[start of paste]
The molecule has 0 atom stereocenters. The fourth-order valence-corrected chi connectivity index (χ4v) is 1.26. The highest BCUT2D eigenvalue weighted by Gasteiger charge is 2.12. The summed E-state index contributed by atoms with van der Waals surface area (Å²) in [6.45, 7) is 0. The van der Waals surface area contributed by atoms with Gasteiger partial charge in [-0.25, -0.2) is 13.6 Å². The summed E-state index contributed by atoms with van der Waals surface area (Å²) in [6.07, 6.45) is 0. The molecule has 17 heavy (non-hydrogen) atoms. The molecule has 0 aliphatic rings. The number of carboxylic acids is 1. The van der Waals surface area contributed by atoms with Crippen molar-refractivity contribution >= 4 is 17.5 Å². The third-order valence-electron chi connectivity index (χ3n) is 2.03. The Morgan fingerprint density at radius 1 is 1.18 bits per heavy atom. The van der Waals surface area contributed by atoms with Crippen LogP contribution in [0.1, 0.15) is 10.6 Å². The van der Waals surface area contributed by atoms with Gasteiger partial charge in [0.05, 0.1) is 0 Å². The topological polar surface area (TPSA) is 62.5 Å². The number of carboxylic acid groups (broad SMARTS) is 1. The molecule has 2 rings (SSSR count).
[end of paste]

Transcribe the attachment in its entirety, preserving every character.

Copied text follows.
The molecule has 0 atom stereocenters. The fourth-order valence-corrected chi connectivity index (χ4v) is 1.26. The highest BCUT2D eigenvalue weighted by Gasteiger charge is 2.12. The summed E-state index contributed by atoms with van der Waals surface area (Å²) in [6.45, 7) is 0. The van der Waals surface area contributed by atoms with Gasteiger partial charge in [-0.25, -0.2) is 13.6 Å². The summed E-state index contributed by atoms with van der Waals surface area (Å²) in [6.07, 6.45) is 0. The molecule has 17 heavy (non-hydrogen) atoms. The molecule has 0 aliphatic rings. The number of carboxylic acids is 1. The van der Waals surface area contributed by atoms with Crippen molar-refractivity contribution >= 4 is 17.5 Å². The third-order valence-electron chi connectivity index (χ3n) is 2.03. The Morgan fingerprint density at radius 1 is 1.18 bits per heavy atom. The van der Waals surface area contributed by atoms with Crippen LogP contribution in [0.1, 0.15) is 10.6 Å². The van der Waals surface area contributed by atoms with Gasteiger partial charge in [0.05, 0.1) is 0 Å². The topological polar surface area (TPSA) is 62.5 Å². The number of carboxylic acid groups (broad SMARTS) is 1. The molecule has 2 rings (SSSR count).